Let me first start with what the Hybrid midsole is all about, and what it brings to the table. Puma’s Hybrid of the Ignite foam and the NRGY beads have proved, time and again, to be quite underrated. Sitting under your foot is a dual-layer midsole that offers a good amount of energy return as you run, but still retains a good amount of cushioning. It has stood the test of time as well. Since launch, I have regular worn the Puma Hybrid Runner Unrest, and a year and a bit more later, they still feel as supple and response as day 1. The NRGY beads are made of cushioned polyurethane foam, and apart from increasing the tech quotient, they add to the visual appeal too. These run the full length of the shoe, from heel to toe, and you’ll really notice the extra cushioning these offer on a hard surface.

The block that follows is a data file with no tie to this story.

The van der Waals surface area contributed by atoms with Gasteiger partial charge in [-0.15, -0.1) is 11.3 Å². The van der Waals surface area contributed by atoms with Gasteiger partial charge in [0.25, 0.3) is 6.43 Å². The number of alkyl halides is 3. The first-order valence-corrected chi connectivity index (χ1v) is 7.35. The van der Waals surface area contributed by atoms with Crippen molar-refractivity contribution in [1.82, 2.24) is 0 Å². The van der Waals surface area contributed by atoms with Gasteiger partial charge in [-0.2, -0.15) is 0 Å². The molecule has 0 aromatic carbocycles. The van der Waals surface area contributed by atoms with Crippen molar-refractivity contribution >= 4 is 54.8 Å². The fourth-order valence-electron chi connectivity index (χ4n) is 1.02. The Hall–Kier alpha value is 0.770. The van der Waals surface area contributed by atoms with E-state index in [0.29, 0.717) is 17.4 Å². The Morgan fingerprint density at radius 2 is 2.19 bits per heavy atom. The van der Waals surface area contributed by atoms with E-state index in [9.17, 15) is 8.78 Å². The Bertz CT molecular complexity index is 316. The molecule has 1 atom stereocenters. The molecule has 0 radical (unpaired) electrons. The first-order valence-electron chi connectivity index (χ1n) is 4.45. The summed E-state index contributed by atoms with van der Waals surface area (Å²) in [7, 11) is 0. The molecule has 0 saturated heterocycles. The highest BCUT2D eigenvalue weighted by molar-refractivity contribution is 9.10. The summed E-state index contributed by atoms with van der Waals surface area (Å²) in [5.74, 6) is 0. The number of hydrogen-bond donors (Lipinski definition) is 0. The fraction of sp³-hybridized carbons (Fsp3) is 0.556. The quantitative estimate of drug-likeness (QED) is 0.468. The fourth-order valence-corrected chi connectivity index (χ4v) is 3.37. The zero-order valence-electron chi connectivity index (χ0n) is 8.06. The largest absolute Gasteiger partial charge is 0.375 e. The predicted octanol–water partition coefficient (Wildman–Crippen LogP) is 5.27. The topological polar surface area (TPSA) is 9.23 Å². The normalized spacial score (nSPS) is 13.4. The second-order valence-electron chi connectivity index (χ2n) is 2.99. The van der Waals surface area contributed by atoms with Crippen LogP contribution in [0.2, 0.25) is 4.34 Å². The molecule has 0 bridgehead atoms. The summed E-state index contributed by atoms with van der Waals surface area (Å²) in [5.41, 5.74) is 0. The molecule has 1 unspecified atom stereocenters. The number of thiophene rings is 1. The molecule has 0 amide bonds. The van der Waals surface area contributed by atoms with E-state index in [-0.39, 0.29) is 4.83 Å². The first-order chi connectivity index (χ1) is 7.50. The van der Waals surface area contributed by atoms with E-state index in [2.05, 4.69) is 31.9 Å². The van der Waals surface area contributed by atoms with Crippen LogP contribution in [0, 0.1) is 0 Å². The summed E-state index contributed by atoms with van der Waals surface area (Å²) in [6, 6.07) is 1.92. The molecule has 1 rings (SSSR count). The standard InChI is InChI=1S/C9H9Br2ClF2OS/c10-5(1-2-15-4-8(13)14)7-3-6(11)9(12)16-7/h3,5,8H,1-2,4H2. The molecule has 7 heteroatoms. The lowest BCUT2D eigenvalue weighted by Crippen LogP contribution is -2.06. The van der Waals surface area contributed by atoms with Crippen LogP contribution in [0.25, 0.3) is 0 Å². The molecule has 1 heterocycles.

This has a 12mm heel to toe drop (also known as offset) which you might take a couple of runs to get used to. The Hybrid Astro One8, unlike its sibling the Puma Hybrid Speed Orbiter doesn’t get PROPLATE, which is integrated within this midsole to provide that pushes your toe forward during foot transition. Instead, there is ProFoam, which is another layer in the midsole that helps with responsiveness.

The Netfit upper of the Hybrid Astro One8 still makes a lot of sense in running shoes. It is a sort of a netted mesh insert that that allows you to alter the lacing according to the sort of tucked-in feeling and support you want for your foot. Some of the options include the standard lacing method which will be ideal for most runners. For the more discerning, you can alter this for more support around the medial arch—some runners also use insoles which are designed to provide the same support. If you like it a bit more relaxed, you can take a wider line with the lacing for better breathability and more space for the foot inside the cockpit. Equally, if you prefer to have the shoe as an extension of the foot, you might want to compact things a bit so that the shoe adjusts the foot’s contours.